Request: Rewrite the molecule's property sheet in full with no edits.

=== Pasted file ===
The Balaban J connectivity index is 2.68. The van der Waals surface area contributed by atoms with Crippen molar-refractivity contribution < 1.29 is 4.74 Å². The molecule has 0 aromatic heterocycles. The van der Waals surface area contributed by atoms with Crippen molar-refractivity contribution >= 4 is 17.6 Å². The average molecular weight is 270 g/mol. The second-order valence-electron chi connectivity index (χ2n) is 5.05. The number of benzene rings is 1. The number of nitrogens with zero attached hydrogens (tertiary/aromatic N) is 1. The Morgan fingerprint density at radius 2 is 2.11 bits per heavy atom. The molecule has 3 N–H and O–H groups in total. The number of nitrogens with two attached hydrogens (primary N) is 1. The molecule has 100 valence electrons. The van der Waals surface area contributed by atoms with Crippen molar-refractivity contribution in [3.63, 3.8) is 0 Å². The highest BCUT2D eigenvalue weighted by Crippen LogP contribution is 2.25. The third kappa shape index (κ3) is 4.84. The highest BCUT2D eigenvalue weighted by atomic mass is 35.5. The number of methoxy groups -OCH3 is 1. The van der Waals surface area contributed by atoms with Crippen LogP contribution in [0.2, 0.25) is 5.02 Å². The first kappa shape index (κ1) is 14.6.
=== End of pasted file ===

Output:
The Balaban J connectivity index is 2.68. The van der Waals surface area contributed by atoms with Crippen molar-refractivity contribution < 1.29 is 4.74 Å². The molecule has 0 aromatic heterocycles. The van der Waals surface area contributed by atoms with Crippen molar-refractivity contribution >= 4 is 17.6 Å². The average molecular weight is 270 g/mol. The second-order valence-electron chi connectivity index (χ2n) is 5.05. The number of benzene rings is 1. The number of nitrogens with zero attached hydrogens (tertiary/aromatic N) is 1. The Morgan fingerprint density at radius 2 is 2.11 bits per heavy atom. The molecule has 3 N–H and O–H groups in total. The number of nitrogens with two attached hydrogens (primary N) is 1. The molecule has 100 valence electrons. The van der Waals surface area contributed by atoms with Crippen molar-refractivity contribution in [3.63, 3.8) is 0 Å². The highest BCUT2D eigenvalue weighted by Crippen LogP contribution is 2.25. The third kappa shape index (κ3) is 4.84. The highest BCUT2D eigenvalue weighted by atomic mass is 35.5. The number of methoxy groups -OCH3 is 1. The van der Waals surface area contributed by atoms with Crippen LogP contribution in [0.2, 0.25) is 5.02 Å². The first kappa shape index (κ1) is 14.6.